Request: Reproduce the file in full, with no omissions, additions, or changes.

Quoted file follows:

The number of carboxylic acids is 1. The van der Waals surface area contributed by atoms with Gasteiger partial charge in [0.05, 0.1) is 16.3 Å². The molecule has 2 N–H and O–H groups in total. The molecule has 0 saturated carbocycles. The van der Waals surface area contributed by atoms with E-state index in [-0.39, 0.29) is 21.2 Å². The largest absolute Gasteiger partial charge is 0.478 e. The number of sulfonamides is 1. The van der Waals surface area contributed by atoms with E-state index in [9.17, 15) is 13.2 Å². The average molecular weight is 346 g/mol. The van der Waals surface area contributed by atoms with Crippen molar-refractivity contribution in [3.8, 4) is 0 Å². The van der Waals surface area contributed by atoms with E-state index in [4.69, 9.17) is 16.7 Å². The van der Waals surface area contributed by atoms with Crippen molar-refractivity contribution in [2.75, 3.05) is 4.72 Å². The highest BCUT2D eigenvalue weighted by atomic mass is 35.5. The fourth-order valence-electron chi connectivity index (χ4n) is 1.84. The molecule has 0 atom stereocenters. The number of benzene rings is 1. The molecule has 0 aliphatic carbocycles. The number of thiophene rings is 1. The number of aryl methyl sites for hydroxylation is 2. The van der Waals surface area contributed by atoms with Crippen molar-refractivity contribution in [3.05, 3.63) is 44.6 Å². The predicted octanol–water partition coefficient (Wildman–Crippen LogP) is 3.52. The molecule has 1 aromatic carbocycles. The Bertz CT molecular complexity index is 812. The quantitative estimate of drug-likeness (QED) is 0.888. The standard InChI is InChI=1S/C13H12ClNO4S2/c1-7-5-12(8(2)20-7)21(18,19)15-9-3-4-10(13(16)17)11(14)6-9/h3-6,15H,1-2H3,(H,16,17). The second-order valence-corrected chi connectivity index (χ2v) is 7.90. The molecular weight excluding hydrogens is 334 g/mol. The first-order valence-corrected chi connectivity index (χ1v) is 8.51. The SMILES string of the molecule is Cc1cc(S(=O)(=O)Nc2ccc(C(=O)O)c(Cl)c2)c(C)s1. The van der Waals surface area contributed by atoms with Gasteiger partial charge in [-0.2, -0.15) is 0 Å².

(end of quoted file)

The number of carboxylic acids is 1. The van der Waals surface area contributed by atoms with Gasteiger partial charge in [0.05, 0.1) is 16.3 Å². The molecule has 2 N–H and O–H groups in total. The molecule has 0 saturated carbocycles. The van der Waals surface area contributed by atoms with E-state index in [-0.39, 0.29) is 21.2 Å². The largest absolute Gasteiger partial charge is 0.478 e. The number of sulfonamides is 1. The van der Waals surface area contributed by atoms with E-state index in [9.17, 15) is 13.2 Å². The average molecular weight is 346 g/mol. The van der Waals surface area contributed by atoms with Crippen molar-refractivity contribution in [3.8, 4) is 0 Å². The van der Waals surface area contributed by atoms with E-state index in [4.69, 9.17) is 16.7 Å². The van der Waals surface area contributed by atoms with Crippen molar-refractivity contribution in [2.75, 3.05) is 4.72 Å². The highest BCUT2D eigenvalue weighted by atomic mass is 35.5. The fourth-order valence-electron chi connectivity index (χ4n) is 1.84. The molecule has 0 atom stereocenters. The number of benzene rings is 1. The molecule has 0 aliphatic carbocycles. The number of thiophene rings is 1. The number of aryl methyl sites for hydroxylation is 2. The van der Waals surface area contributed by atoms with Crippen molar-refractivity contribution in [3.05, 3.63) is 44.6 Å². The predicted octanol–water partition coefficient (Wildman–Crippen LogP) is 3.52. The molecule has 1 aromatic carbocycles. The Bertz CT molecular complexity index is 812. The quantitative estimate of drug-likeness (QED) is 0.888. The standard InChI is InChI=1S/C13H12ClNO4S2/c1-7-5-12(8(2)20-7)21(18,19)15-9-3-4-10(13(16)17)11(14)6-9/h3-6,15H,1-2H3,(H,16,17). The second-order valence-corrected chi connectivity index (χ2v) is 7.90. The molecular weight excluding hydrogens is 334 g/mol. The first-order valence-corrected chi connectivity index (χ1v) is 8.51. The SMILES string of the molecule is Cc1cc(S(=O)(=O)Nc2ccc(C(=O)O)c(Cl)c2)c(C)s1. The van der Waals surface area contributed by atoms with Gasteiger partial charge in [-0.2, -0.15) is 0 Å².